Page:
Ivan Rabb was billed as high as a lottery pick prior to the 2016 NBA draft, but a faltering sophomore season and concerns about his perimeter game have caused him to slip — potentially putting him in play for the New Orleans Pelicans at the 40th pick overall.
Around a decade ago, Rabb would have been all the rage like Tyrus Thomas or Brandan Wright, but today’s era and style of game have shifted the thinking away from traditional power forwards. To be sure, the Pelicans already have a couple of premier big men in Anthony Davis and DeMarcus Cousins and Cheick Diallo progressing nicely in the wings, yet when selecting in the second round, it sometimes just becomes a matter of getting a talent that will even stick at the NBA level. And to be sure, that spells Ivan Rabb of California.
Rabb had rave reviews last season and was projected to be able to expand his range, but he failed to make any leap during his sophomore season. He certainly did not put together the type of season that renders him an absolute first round talent this year. Rabb also is just 220 pounds, so before he could be a major player at the 5-spot, he might need to get in the weight room and add 10 to 15 pounds of raw muscle.
These drawbacks are all to New Orleans’ benefit, though, as Rabb could serve as a replacement for Diallo should the need arise. After trading for Cousins, the Pelicans are short on assets so Dell Demps might be forced to move Diallo in order to shore up other parts of the roster. Plus as we’ll get to, the overall strengths Ivan Rabb offers are definitely ones the Pelicans could benefit from in building a competent bench.
Despite a down season, Rabb still possesses a lot of positives. He has the strength and physical attributes that will at least enable him to excel defensively and on the glass, both areas the Pelicans could use a boost—particularly on the second unit. NBADraft.net offers a very flattering correlation (and one that is far less so, at that) in comparing him to the once highly useful role player P.J. Brown. Like Brown, he is a 6-foot-10 forward with the physical strength to matchup against both 4s and 5s. Also, he is adept at hitting the offensive boards, averaging 3.7 offensive rebounds per-40 minutes last season.
Last but certainly not least, he has a great pair of hands. That is a trait that cannot be understated after watching Omer Asik bobble countless passes in his notorious decline as an NBA player last season. In fact, it is Asik’s decline and the fact that the Pelicans lack big men suited for Gentry’s pace and space strategy that makes Rabb so enticing. And while Rabb may never be a court stretcher in the mold of what Ryan Anderson was prior to departing, his defensive skills harken thoughts of Willie Cauley-Stein and other mobile bigs capable of stepping out and covering the new breed of NBA big men.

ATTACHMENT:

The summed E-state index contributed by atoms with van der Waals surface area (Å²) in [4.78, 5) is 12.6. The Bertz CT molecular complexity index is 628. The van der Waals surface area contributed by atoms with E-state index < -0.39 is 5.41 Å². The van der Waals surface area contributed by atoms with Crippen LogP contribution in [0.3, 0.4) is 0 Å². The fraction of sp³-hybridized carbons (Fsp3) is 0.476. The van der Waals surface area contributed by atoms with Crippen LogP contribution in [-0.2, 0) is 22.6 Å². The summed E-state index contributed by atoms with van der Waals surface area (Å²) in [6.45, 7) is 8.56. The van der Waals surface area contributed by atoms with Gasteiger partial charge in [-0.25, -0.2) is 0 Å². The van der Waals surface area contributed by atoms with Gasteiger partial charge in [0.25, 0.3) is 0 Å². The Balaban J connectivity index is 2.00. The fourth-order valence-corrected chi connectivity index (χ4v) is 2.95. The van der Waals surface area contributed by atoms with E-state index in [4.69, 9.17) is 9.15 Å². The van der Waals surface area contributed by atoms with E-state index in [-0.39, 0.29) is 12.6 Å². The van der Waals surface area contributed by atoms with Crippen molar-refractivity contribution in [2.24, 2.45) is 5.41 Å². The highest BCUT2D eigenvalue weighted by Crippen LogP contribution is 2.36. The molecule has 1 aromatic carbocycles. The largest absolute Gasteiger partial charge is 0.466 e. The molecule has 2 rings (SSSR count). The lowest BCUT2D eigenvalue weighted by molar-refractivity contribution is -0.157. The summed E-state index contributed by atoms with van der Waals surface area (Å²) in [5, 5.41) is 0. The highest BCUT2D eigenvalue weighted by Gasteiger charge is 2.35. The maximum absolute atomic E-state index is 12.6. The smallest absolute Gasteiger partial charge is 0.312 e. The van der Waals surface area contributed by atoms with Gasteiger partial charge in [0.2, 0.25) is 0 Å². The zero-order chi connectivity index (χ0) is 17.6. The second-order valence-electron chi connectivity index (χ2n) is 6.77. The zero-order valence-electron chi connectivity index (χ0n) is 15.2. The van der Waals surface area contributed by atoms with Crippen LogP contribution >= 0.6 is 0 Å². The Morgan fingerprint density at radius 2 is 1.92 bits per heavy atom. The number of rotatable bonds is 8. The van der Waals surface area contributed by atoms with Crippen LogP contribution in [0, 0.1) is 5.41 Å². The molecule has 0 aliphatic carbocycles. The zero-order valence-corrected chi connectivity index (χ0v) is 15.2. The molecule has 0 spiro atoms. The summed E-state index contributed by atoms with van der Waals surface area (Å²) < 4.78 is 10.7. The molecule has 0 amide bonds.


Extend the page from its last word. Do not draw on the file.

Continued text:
Rabb’s strength is back to the basket moves and he is already adept with his footwork. Despite not having top billing, there is no reason to think of Rabb as a project necessarily, but simply a player whose skillset seems to be mismatched with the era in which he plays. There are also concerns about his consistency and motor, but to be fair, there are going to be major concerns about any player selected 10 picks deep into the second round of an NBA Draft.
Beyond these concerns about Rabb, there are a lot of other things to like:
- He comes from a great athlete pedigree, with his sister and brother both having been major players in the state of California.
- He at one point was a premier prospect, but one whose talents simply failed to flourish at the NCAA level in such a manner that the lottery teams will even be considering him.
Ivan Rabb isn’t going to sit at the top of too many wish lists, not with New Orleans desperately in need of 2-way perimeter players, but the Pelicans aren’t likely to fill these holes in the 2017 Draft with the 40th pick. Those concerns will have to be addressed in free agency or through possible trade. So, in the meantime, Dell Demps should consider exploiting a possible market inefficiency — that is if Rabb is available — and draft an immediate rotation player that, for starters, could give Davis and Cousins longer breathers.